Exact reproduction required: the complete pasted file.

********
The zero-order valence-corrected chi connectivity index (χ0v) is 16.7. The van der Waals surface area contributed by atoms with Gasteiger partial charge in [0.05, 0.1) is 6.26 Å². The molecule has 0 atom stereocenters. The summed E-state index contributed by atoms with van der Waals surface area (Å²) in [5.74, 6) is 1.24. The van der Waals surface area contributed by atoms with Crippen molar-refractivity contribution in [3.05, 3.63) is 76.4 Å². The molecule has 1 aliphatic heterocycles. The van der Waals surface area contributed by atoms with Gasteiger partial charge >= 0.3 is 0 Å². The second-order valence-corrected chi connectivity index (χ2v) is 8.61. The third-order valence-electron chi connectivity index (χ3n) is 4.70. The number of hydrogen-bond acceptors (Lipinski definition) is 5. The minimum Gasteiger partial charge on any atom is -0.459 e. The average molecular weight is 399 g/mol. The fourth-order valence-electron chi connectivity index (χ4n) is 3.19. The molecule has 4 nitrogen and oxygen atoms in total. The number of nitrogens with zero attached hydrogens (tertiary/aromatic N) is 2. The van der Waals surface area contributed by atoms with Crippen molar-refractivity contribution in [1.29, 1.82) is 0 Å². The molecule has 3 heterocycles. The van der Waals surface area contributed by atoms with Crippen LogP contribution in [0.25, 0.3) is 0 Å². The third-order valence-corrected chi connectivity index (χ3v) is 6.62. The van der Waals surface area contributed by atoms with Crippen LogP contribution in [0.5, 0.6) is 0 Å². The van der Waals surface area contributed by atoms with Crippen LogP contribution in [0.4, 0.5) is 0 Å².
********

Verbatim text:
The zero-order valence-corrected chi connectivity index (χ0v) is 16.7. The van der Waals surface area contributed by atoms with Gasteiger partial charge in [0.05, 0.1) is 6.26 Å². The molecule has 0 atom stereocenters. The summed E-state index contributed by atoms with van der Waals surface area (Å²) in [5.74, 6) is 1.24. The van der Waals surface area contributed by atoms with Crippen molar-refractivity contribution in [3.05, 3.63) is 76.4 Å². The molecule has 1 aliphatic heterocycles. The van der Waals surface area contributed by atoms with Gasteiger partial charge >= 0.3 is 0 Å². The second-order valence-corrected chi connectivity index (χ2v) is 8.61. The third-order valence-electron chi connectivity index (χ3n) is 4.70. The number of hydrogen-bond acceptors (Lipinski definition) is 5. The minimum Gasteiger partial charge on any atom is -0.459 e. The average molecular weight is 399 g/mol. The fourth-order valence-electron chi connectivity index (χ4n) is 3.19. The molecule has 4 nitrogen and oxygen atoms in total. The number of nitrogens with zero attached hydrogens (tertiary/aromatic N) is 2. The van der Waals surface area contributed by atoms with Crippen molar-refractivity contribution in [1.29, 1.82) is 0 Å². The molecule has 3 heterocycles. The van der Waals surface area contributed by atoms with Crippen LogP contribution in [0.25, 0.3) is 0 Å². The third-order valence-corrected chi connectivity index (χ3v) is 6.62. The van der Waals surface area contributed by atoms with Crippen LogP contribution in [0.5, 0.6) is 0 Å². The van der Waals surface area contributed by atoms with Crippen LogP contribution in [0.4, 0.5) is 0 Å².